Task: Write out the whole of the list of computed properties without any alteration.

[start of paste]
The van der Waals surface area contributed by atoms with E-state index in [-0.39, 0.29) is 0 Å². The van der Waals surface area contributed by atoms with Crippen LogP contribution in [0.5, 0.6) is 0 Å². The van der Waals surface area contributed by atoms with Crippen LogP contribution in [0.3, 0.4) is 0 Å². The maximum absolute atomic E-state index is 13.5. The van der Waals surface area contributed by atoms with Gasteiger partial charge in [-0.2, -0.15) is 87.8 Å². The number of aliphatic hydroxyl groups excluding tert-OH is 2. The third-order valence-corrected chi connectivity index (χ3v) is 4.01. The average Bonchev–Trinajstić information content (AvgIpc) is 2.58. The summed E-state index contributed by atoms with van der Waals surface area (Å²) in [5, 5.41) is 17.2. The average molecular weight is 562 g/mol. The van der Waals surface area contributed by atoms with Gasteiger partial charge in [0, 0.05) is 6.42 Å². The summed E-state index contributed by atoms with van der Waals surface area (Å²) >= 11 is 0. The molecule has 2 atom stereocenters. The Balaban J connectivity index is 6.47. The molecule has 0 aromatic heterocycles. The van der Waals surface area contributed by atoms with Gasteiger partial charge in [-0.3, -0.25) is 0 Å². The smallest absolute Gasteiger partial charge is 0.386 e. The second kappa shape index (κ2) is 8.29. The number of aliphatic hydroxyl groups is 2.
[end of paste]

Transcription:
The van der Waals surface area contributed by atoms with E-state index in [-0.39, 0.29) is 0 Å². The van der Waals surface area contributed by atoms with Crippen LogP contribution in [0.5, 0.6) is 0 Å². The van der Waals surface area contributed by atoms with Crippen LogP contribution in [0.3, 0.4) is 0 Å². The maximum absolute atomic E-state index is 13.5. The van der Waals surface area contributed by atoms with Gasteiger partial charge in [-0.2, -0.15) is 87.8 Å². The number of aliphatic hydroxyl groups excluding tert-OH is 2. The third-order valence-corrected chi connectivity index (χ3v) is 4.01. The average Bonchev–Trinajstić information content (AvgIpc) is 2.58. The summed E-state index contributed by atoms with van der Waals surface area (Å²) in [5, 5.41) is 17.2. The average molecular weight is 562 g/mol. The van der Waals surface area contributed by atoms with Gasteiger partial charge in [0, 0.05) is 6.42 Å². The summed E-state index contributed by atoms with van der Waals surface area (Å²) >= 11 is 0. The molecule has 2 atom stereocenters. The Balaban J connectivity index is 6.47. The molecule has 0 aromatic heterocycles. The van der Waals surface area contributed by atoms with Gasteiger partial charge in [-0.3, -0.25) is 0 Å². The smallest absolute Gasteiger partial charge is 0.386 e. The second kappa shape index (κ2) is 8.29. The number of aliphatic hydroxyl groups is 2.